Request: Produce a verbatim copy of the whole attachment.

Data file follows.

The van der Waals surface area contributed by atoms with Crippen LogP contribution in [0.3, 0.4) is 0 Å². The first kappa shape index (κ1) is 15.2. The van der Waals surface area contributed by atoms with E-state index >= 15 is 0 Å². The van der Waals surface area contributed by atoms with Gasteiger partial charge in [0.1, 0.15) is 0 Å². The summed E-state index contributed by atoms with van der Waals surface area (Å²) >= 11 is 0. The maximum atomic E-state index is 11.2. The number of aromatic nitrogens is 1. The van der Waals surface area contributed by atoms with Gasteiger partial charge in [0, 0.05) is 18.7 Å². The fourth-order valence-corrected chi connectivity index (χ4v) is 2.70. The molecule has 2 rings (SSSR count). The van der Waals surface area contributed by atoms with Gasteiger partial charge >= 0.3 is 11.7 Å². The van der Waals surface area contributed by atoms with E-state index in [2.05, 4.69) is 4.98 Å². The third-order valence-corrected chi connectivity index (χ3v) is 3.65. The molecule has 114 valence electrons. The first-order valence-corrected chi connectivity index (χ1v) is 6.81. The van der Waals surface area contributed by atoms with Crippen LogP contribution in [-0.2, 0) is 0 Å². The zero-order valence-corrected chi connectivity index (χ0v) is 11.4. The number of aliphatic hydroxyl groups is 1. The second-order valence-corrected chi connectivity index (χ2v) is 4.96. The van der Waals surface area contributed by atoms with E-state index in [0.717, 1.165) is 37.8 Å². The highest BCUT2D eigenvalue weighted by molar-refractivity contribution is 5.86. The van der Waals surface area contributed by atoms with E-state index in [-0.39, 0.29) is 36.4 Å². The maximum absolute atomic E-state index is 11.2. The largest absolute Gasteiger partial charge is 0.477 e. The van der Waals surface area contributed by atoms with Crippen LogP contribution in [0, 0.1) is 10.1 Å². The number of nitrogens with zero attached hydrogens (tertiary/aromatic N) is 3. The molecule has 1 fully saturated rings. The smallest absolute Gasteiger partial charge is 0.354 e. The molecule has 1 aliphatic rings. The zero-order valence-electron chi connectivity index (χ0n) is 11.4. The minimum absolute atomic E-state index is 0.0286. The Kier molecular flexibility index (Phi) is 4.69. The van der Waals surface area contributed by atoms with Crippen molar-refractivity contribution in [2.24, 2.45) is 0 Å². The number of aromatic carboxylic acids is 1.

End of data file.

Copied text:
The van der Waals surface area contributed by atoms with Crippen LogP contribution in [0.3, 0.4) is 0 Å². The first kappa shape index (κ1) is 15.2. The van der Waals surface area contributed by atoms with E-state index >= 15 is 0 Å². The van der Waals surface area contributed by atoms with Gasteiger partial charge in [0.1, 0.15) is 0 Å². The summed E-state index contributed by atoms with van der Waals surface area (Å²) >= 11 is 0. The maximum atomic E-state index is 11.2. The number of aromatic nitrogens is 1. The van der Waals surface area contributed by atoms with Gasteiger partial charge in [0, 0.05) is 18.7 Å². The fourth-order valence-corrected chi connectivity index (χ4v) is 2.70. The molecule has 2 rings (SSSR count). The van der Waals surface area contributed by atoms with Gasteiger partial charge >= 0.3 is 11.7 Å². The van der Waals surface area contributed by atoms with E-state index in [2.05, 4.69) is 4.98 Å². The third-order valence-corrected chi connectivity index (χ3v) is 3.65. The molecule has 114 valence electrons. The first-order valence-corrected chi connectivity index (χ1v) is 6.81. The van der Waals surface area contributed by atoms with Crippen LogP contribution in [-0.2, 0) is 0 Å². The zero-order valence-corrected chi connectivity index (χ0v) is 11.4. The number of aliphatic hydroxyl groups is 1. The second-order valence-corrected chi connectivity index (χ2v) is 4.96. The van der Waals surface area contributed by atoms with E-state index in [0.717, 1.165) is 37.8 Å². The highest BCUT2D eigenvalue weighted by molar-refractivity contribution is 5.86. The van der Waals surface area contributed by atoms with E-state index in [-0.39, 0.29) is 36.4 Å². The maximum absolute atomic E-state index is 11.2. The largest absolute Gasteiger partial charge is 0.477 e. The van der Waals surface area contributed by atoms with Crippen LogP contribution in [0, 0.1) is 10.1 Å². The number of nitrogens with zero attached hydrogens (tertiary/aromatic N) is 3. The molecule has 1 fully saturated rings. The smallest absolute Gasteiger partial charge is 0.354 e. The molecule has 1 aliphatic rings. The zero-order valence-electron chi connectivity index (χ0n) is 11.4. The minimum absolute atomic E-state index is 0.0286. The Kier molecular flexibility index (Phi) is 4.69. The van der Waals surface area contributed by atoms with Crippen molar-refractivity contribution in [2.24, 2.45) is 0 Å². The number of aromatic carboxylic acids is 1.